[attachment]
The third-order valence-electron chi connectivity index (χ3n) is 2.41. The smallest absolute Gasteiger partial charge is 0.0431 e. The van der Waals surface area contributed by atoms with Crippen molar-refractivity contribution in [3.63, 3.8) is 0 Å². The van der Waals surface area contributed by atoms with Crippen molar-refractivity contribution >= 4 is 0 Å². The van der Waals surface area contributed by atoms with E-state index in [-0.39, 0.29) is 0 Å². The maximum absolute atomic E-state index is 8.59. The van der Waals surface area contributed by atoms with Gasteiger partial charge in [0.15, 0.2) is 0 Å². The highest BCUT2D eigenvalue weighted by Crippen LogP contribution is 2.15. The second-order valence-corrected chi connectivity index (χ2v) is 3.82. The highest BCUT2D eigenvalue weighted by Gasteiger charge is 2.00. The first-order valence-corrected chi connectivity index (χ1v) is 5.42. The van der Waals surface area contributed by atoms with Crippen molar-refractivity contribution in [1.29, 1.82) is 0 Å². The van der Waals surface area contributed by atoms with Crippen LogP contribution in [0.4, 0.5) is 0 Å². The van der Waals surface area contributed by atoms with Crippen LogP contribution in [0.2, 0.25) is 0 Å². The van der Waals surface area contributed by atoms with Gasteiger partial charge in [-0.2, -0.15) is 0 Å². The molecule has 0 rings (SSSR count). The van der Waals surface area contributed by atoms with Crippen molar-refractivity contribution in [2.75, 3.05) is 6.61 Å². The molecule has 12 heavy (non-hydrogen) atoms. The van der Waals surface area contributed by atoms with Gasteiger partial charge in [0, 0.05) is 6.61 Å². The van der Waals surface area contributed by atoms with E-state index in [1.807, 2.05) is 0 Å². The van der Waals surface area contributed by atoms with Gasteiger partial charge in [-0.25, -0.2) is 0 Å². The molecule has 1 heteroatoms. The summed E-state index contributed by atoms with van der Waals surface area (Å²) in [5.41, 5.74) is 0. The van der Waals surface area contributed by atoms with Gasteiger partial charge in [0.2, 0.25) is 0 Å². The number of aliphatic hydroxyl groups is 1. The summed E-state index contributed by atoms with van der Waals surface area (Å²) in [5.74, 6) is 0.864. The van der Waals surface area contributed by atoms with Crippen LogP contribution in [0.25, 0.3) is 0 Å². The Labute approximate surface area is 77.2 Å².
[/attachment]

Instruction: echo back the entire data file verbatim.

The third-order valence-electron chi connectivity index (χ3n) is 2.41. The smallest absolute Gasteiger partial charge is 0.0431 e. The van der Waals surface area contributed by atoms with Crippen molar-refractivity contribution in [3.63, 3.8) is 0 Å². The van der Waals surface area contributed by atoms with Crippen molar-refractivity contribution >= 4 is 0 Å². The van der Waals surface area contributed by atoms with E-state index in [-0.39, 0.29) is 0 Å². The maximum absolute atomic E-state index is 8.59. The van der Waals surface area contributed by atoms with Gasteiger partial charge in [0.15, 0.2) is 0 Å². The highest BCUT2D eigenvalue weighted by Crippen LogP contribution is 2.15. The second-order valence-corrected chi connectivity index (χ2v) is 3.82. The highest BCUT2D eigenvalue weighted by Gasteiger charge is 2.00. The first-order valence-corrected chi connectivity index (χ1v) is 5.42. The van der Waals surface area contributed by atoms with Crippen molar-refractivity contribution in [1.29, 1.82) is 0 Å². The van der Waals surface area contributed by atoms with Crippen LogP contribution in [0.4, 0.5) is 0 Å². The van der Waals surface area contributed by atoms with Crippen LogP contribution in [0.2, 0.25) is 0 Å². The van der Waals surface area contributed by atoms with Gasteiger partial charge in [-0.2, -0.15) is 0 Å². The molecule has 0 rings (SSSR count). The van der Waals surface area contributed by atoms with Crippen molar-refractivity contribution in [2.75, 3.05) is 6.61 Å². The molecule has 12 heavy (non-hydrogen) atoms. The van der Waals surface area contributed by atoms with Gasteiger partial charge in [0, 0.05) is 6.61 Å². The van der Waals surface area contributed by atoms with E-state index in [1.807, 2.05) is 0 Å². The van der Waals surface area contributed by atoms with Gasteiger partial charge in [-0.25, -0.2) is 0 Å². The molecule has 1 heteroatoms. The summed E-state index contributed by atoms with van der Waals surface area (Å²) in [5.41, 5.74) is 0. The van der Waals surface area contributed by atoms with Gasteiger partial charge in [0.2, 0.25) is 0 Å². The number of aliphatic hydroxyl groups is 1. The summed E-state index contributed by atoms with van der Waals surface area (Å²) in [5.74, 6) is 0.864. The van der Waals surface area contributed by atoms with Crippen LogP contribution in [0.25, 0.3) is 0 Å². The Labute approximate surface area is 77.2 Å².